The Ambridge VFW Barbell Club

by John McKean

John McKean and Art Montini of the Ambridge VFW Barbell Club

Earlier this year the Ambridge VFW Barbell Club celebrated its 50th anniversary ! It was jointly founded by the USAWA’s own Art Montini and his long time friend, Harry McCoy, who went on to serve many terms as Western Pennsylvania’s Chairman of Olympic weightlifting. It was neat to see both men in attendance at the recent USAWA 3 man challenge meet!

Since the early 1960s the Ambridge club has been a hotbed of weightlifting competition. At one time or another, most of the top dogs in the Eastern US in olympic and power lifting, and physique competitors attended these exciting contests. Remember Phil Grippaldi, Tony Fratto, Hugh Cassidy, Frank Remschell, Mr America past 40 Jim Karas, Bob Weaver, George Crawford, Cal Shake, Roger Estep,etc,etc? -all attended VFW meets! Later, with Art, Bill DiCioccio, and me getting into the initial USAWA meets, it was just a natural to host annual all-round contests along with several nationals. Heck, Art’s birthday meet alone has gone on longer than most clubs last these days!

Part of the charm of the Ambridge gym is its old style “hardcore” decor -mostly older olympic sets and pegs chock full of plates, solid iron dumbbells, sturdy racks & benches, and multiple lifting platforms. Yes, there are a few heavy duty machines in the lower part of the gym, but even these “bodybuilding devises” only got in by heated screaming matches during rather wild club meetings!! Training here has always been geared to huge strength and lifting competition, so the well used barbells show more wear and tear than do lat machines seen in most health spas!

A key feature of many of the racks, supports, and odd gear seen in the gym is that they were mostly homemade, and one-of-a-kind. That is, during the 60s the local steel mills were thriving and most of the members were steelworkers – these guys were terrific at welding together all manner of heavy duty structures that would withstand an A-bomb! No one ever asked about the limits of a stairladder squat rack, for instance, because one look at it would quickly convince any user that its support limits would outdo even Paul Anderson’s top weights! If a member feels a piece of steel looks damaged or somehow unsturdy, or just needs modification, almost as his concern is expressed, ole Art Montini has his welding mask on and torch aflame! Believe me, it can make for a unique training session when sparks and superheated metal are flying around -even the rats run for cover (just kiddin’ , never saw a rat during my 43 year membership ,tho Art early in the morning and unshaven is close!).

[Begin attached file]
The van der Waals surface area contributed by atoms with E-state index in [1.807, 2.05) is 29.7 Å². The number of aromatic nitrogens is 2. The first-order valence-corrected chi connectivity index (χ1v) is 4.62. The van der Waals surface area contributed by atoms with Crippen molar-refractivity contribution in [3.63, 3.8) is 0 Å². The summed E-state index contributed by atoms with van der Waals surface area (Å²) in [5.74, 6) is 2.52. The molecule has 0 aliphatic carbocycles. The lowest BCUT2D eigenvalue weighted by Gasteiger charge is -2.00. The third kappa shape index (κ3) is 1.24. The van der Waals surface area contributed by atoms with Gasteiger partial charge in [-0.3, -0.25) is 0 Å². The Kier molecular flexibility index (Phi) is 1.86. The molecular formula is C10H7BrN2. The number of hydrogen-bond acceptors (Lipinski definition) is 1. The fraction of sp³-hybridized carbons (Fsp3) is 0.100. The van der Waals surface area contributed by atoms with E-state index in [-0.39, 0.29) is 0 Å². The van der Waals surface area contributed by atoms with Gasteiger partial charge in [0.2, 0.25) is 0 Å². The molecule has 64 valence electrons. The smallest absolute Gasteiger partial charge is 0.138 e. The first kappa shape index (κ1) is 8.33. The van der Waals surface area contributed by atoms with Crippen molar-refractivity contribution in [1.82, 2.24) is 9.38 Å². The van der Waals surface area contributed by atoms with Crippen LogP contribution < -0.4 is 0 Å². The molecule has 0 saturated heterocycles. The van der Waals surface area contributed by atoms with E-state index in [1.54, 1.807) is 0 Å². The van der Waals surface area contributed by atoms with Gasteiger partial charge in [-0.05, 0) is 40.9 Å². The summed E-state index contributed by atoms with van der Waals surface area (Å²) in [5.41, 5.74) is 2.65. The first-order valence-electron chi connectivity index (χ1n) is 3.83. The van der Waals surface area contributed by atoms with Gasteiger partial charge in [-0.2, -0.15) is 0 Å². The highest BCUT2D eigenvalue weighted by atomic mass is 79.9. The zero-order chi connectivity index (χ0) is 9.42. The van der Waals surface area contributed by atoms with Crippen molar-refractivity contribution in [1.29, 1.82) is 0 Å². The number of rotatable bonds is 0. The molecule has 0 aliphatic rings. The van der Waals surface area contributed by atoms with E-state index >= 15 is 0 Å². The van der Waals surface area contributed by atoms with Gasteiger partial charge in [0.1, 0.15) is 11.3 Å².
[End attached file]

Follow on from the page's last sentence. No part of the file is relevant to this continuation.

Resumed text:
All members dues,always quite reasonable, have been continually invested in new equipment. It may have been rather Spartan in 1960 when Art and Harry first pooled their own barbells and plates, but quickly evolved into a barbell club that would easily satisfy a healthy roomful of dedicated iron men. Regular clean-up and maintenance crews keep things tidy yet rugged looking. I well remember attending my first power meet at the VFW -it was the most impressive, well equipped “dungeon” I’d ever been in ; even the extensive solid dumbbells on the long rack had been freshly painted a neat shade of dark blue just for that contest! I immediately promised myself that right after graduating from college I was gonna join this group who took such pride in their facility!

I have to fondly recall the many big olympic, power, all-round, and physique meets held upstairs from the gym. This was in the large “dance hall” and stage behind the VFW’s bar on the main floor. Meets would begin at 9 am in the good old days, and last well past midnight! The place was packed with spectators, and even was often stacked 3 deep in the surrounding overhead balcony, and had all the noisy atmosphere that a big sporting event SHOULD have! Great food was sold (and sold OUT!) by the ladies auxillary upstairs, and the “occasional” lifter or official would sometimes sneak out to the front bar for a quick beer! The only problem was dressing downstairs in the locker room just below the lifting platform -when the olympic lifters dropped a big one the lights& rafters always threatened to bury those down below (never actually happened,though!)!

Nowadays, some of the old time trainees have departed, but current competitors, new barbell buffs, and student athletes still frequent this friendly old pit ! If you haven’t visited already, be sure to attend one of the upcoming USAWA meets that we’re planning!

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